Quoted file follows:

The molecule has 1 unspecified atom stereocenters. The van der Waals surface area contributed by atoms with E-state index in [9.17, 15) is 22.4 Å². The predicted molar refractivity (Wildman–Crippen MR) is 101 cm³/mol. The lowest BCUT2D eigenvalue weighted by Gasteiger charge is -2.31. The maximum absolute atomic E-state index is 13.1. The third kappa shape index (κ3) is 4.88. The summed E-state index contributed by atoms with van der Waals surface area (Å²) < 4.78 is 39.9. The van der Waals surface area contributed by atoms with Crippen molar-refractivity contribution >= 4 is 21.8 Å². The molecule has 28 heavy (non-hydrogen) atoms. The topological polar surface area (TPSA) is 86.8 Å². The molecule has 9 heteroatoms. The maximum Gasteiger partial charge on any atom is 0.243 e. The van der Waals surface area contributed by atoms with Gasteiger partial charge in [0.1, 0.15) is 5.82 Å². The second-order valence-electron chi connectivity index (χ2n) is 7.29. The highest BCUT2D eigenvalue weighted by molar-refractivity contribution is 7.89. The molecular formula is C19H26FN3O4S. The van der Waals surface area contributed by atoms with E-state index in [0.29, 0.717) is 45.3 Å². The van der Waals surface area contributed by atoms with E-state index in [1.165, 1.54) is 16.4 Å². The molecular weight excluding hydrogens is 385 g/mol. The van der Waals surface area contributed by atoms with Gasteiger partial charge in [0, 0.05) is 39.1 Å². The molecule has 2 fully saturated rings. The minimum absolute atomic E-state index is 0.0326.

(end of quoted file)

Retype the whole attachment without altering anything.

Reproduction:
The molecule has 1 unspecified atom stereocenters. The van der Waals surface area contributed by atoms with E-state index in [9.17, 15) is 22.4 Å². The predicted molar refractivity (Wildman–Crippen MR) is 101 cm³/mol. The lowest BCUT2D eigenvalue weighted by Gasteiger charge is -2.31. The maximum absolute atomic E-state index is 13.1. The third kappa shape index (κ3) is 4.88. The summed E-state index contributed by atoms with van der Waals surface area (Å²) < 4.78 is 39.9. The van der Waals surface area contributed by atoms with Crippen molar-refractivity contribution >= 4 is 21.8 Å². The molecule has 28 heavy (non-hydrogen) atoms. The topological polar surface area (TPSA) is 86.8 Å². The molecule has 9 heteroatoms. The maximum Gasteiger partial charge on any atom is 0.243 e. The van der Waals surface area contributed by atoms with Gasteiger partial charge in [0.1, 0.15) is 5.82 Å². The second-order valence-electron chi connectivity index (χ2n) is 7.29. The highest BCUT2D eigenvalue weighted by molar-refractivity contribution is 7.89. The molecular formula is C19H26FN3O4S. The van der Waals surface area contributed by atoms with E-state index in [0.29, 0.717) is 45.3 Å². The van der Waals surface area contributed by atoms with E-state index in [1.165, 1.54) is 16.4 Å². The molecular weight excluding hydrogens is 385 g/mol. The van der Waals surface area contributed by atoms with Gasteiger partial charge in [0, 0.05) is 39.1 Å². The molecule has 2 fully saturated rings. The minimum absolute atomic E-state index is 0.0326.